WASHINGTON (AP) — President Donald Trump loves to reminisce about his upset Wisconsin win in the 2016 election after Democrat Hillary Clinton took the state for granted.
He’s determined not to make the same mistake himself.
Once part of the Rust Belt’s blue wall meant to keep Trump out of the White House, Wisconsin now counts as a pivotal state for the president’s re-election chances in the view of his campaign.
Trump on Friday will visit Wisconsin for the sixth time since taking office. It’s one of two Midwest stops that day designed to warm up Trump’s 2020 campaign engine with fundraisers. He’ll also use the visit to try to showcase the strong economy and push for Congress to pass the United States-Mexico-Canada Agreement, which could squarely impact Wisconsin.
Trump became the first Republican to win Wisconsin since Ronald Reagan in 1984, defeating Clinton by just 22,748 votes. Along with Michigan and Pennsylvania, the state was meant to be the Democrats’ safety net against Trump, but Clinton failed to visit the state even once during the general election campaign — a fact the president has mentioned time and time again.
“The Republicans haven’t won the great state of Wisconsin in decades,” Trump incongruously reminisced in Florida in March. “I went there a lot and in all fairness, her husband Bill, who’s a good politician — they didn’t listen to him. He said, ‘You better go to Wisconsin.'”
The state remains starkly divided over the president and appears a toss-up again in 2020.
The latest Marquette University Law School poll in April found 52% of respondents disapproved of how Trump is handling his job, while 46% approved. The poll also found that 54% of respondents said they would definitely or probably vote for someone else in 2020, while 42% said they would definitely or probably vote to re-elect him.
In a troubling sign for Trump’s chances in the state, Democrats swept every statewide office in the 2018 fall elections.
In the most notable victory for Democrats, Tony Evers defeated Republican Gov. Scott Walker after eight years in office. Republicans retained their tight grip on the state Legislature but they benefited from district boundaries they redrew to consolidate their power in 2011. And Republicans pushed back this past spring, when conservative Brian Hagedorn won election to the state Supreme Court.
The Trump campaign believes the state is winnable and plans an all-out blitz there again. But the president’s approval rating has slipped in several key Midwest battlegrounds.
Trump will make two stops in Milwaukee, one a fundraiser, and the other a visit to Derco Aerospace Inc., a subsidiary of aviation giant Lockheed Martin that provides parts, logistics and repair services to fixed-wing aircraft. White House officials said the president would use the visit to push for the USMCA, whose fate is uncertain in Congress.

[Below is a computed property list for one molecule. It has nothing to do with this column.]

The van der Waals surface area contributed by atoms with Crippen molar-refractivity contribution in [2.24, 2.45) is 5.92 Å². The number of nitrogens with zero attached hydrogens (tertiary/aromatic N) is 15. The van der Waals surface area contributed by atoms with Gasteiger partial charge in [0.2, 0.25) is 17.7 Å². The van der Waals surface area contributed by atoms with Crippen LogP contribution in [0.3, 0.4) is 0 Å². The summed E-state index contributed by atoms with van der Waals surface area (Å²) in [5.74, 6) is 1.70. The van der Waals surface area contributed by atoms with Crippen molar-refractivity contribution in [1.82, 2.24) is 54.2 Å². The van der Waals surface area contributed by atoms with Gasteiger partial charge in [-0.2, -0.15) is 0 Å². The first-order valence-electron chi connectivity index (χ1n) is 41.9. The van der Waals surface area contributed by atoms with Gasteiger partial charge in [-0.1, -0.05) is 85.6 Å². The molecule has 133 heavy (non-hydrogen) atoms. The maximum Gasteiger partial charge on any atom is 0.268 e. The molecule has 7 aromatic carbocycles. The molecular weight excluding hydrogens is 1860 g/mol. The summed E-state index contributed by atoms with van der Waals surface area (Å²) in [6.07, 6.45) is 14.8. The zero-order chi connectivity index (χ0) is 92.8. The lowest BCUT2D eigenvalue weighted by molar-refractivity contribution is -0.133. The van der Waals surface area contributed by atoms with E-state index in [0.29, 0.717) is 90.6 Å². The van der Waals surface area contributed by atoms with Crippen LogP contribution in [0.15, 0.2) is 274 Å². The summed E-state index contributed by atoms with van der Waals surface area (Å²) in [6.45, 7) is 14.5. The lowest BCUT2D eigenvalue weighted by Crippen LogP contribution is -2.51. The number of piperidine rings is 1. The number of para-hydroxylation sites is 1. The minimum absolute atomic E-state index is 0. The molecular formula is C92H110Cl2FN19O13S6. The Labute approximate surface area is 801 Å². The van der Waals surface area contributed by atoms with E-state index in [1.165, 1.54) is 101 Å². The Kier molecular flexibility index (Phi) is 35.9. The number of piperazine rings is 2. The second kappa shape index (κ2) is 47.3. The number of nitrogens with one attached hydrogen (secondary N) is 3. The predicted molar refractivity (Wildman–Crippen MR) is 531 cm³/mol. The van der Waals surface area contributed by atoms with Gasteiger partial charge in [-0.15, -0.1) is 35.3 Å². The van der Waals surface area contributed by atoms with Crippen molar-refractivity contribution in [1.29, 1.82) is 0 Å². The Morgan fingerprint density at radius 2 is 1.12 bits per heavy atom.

Canada and Mexico are Wisconsin’s top two foreign export markets. Last year the state exported $31 million worth of products to Canada and $15.2 million worth of products to Mexico, according to census data.
Wisconsin imported $15.5 million worth of goods from Canada in 2018, behind only China. The state imported $9.3 million worth of goods from Mexico last year, the fourth highest amount of imports among the state’s foreign trade partners.
Kurt Bauer, president of Wisconsin Manufacturers and Commerce, the state’s largest business group, said it’s no coincidence that Trump decided to promote the USMCA in a swing state where the manufacturing sector contributes to nearly 20 percent of the state gross domestic product. Bauer said a new agreement with Mexico and Canada would cement markets with the state’s top two export targets.
“Having an agreement with those two countries is absolutely pivotal” for Wisconsin manufacturers, Bauer said.
Karen Gefvert, executive director of the Wisconsin Farm Bureau Federation, said the USMCA could help dairy farmers struggling with low milk prices.
The agreement allows the U.S. to increase the amount of dairy exports to Canada and removes retaliatory tariffs Mexico has placed on U.S. exports, Gefvert said, which should boost Wisconsin cheese exports by making them cheaper.
Derco Aerospace was accused of fraud in a 2014 lawsuit by the federal government that alleges it and two related companies schemed to overbill on a Navy contract for airplane maintenance. The case is pending in federal court in Milwaukee. The companies have denied wrongdoing.
After his visit to Wisconsin, Trump will travel to Ohio for a fundraiser in Cleveland. Democrats are criticizing the president for appearing with Brian Colleran, a nursing home magnate who was forced to pay $19.5 million by the Justice Department for his role in a Medicare fraud nursing home scheme.
Richmond reported from Madison, Wisconsin. Associated Press reporter Julie Carr Smyth in Cleveland contributed to this report.